Diversification in Africa: Why African Economies must Diversify
Many African economies have not diversified. Rather they are highly dependent on the production and export of one specific type of commodity. For example, between 1992 and 1997 more than 85 percent of export earnings of Unganda came from exporting coffee. At the same time, Malawi obtained almost 60 percent of export earnings from exporting tobacco. These countries are said to be commodity dependent. The commodity collapse in the 1980s has shown us that there are high risks on being so dependent on only one or a few commodities:
1. Loss of purchasing power
: the commodity collapse and the resulted decline in terms of trade made it relatively more expensive to imports goods. Furthermore, the income of exports relatively decreased. In other words, the commodity purchasing power of African countries dramatically fell because of deteriorating terms of trade.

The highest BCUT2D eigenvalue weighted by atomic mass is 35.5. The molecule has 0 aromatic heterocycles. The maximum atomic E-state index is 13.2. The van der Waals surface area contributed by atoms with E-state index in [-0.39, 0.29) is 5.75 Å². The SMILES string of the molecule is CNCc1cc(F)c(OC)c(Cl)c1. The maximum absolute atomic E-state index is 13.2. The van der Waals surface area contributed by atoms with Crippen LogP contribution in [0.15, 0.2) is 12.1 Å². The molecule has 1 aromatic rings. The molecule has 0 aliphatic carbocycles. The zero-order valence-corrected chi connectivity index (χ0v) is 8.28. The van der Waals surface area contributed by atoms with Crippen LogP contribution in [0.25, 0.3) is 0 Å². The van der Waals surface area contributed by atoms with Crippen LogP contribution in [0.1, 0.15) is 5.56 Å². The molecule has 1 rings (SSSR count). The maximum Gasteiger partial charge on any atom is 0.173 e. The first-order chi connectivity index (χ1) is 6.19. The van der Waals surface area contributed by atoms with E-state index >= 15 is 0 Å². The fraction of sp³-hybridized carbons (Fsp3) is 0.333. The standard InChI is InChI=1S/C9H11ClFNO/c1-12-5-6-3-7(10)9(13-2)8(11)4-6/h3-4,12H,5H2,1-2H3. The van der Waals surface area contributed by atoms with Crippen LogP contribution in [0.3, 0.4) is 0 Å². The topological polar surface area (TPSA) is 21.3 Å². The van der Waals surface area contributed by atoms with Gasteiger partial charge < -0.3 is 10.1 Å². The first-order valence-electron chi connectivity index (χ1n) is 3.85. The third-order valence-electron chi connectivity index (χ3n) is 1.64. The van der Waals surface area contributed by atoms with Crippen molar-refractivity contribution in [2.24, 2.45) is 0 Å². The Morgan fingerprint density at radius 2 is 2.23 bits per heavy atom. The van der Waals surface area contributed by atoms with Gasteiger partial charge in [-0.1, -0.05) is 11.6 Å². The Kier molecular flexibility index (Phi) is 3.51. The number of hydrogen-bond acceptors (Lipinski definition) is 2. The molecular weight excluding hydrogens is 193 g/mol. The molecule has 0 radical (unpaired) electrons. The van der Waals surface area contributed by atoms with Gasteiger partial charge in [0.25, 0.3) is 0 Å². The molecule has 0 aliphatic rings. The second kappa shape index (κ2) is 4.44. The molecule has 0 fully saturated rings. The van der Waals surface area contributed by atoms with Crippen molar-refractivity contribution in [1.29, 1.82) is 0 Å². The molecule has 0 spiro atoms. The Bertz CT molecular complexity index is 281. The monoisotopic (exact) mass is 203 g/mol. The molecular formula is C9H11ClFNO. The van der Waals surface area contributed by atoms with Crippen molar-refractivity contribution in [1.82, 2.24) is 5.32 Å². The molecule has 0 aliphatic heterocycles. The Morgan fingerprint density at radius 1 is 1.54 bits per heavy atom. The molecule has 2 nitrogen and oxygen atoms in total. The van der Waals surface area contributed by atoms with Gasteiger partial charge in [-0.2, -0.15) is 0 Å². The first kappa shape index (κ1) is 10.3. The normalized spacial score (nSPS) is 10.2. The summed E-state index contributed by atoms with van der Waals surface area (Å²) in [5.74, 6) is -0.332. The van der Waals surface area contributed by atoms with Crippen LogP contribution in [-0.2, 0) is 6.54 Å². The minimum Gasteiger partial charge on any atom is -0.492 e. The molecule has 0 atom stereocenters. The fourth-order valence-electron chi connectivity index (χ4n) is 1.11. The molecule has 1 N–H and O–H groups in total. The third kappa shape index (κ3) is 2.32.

2. Rising debt
: The decline in terms of trade resulted in a significant increase in debt of the commodity dependent countries.
Therefore, economic diversification of African economies is needed. It can provide African economies with great opportunities to raise their resilience. Furthermore, diversification can contribute to reach and sustain long term economic growth and development.
- Potter, R.B., Binns, T., Elliot, J.A. and D. Smith (2008) “Geographies of Development: An Introduction to Development Studies” Pearson Eduction Limited
- OECD/United Nations (2011) “Economic Diversification in Africa: A Review of Selected Countries” OECD Publishing.
- UN ( 2003) “Economic Development in Africa: Trade Performance and Commodity Dependency” New York and Geneva.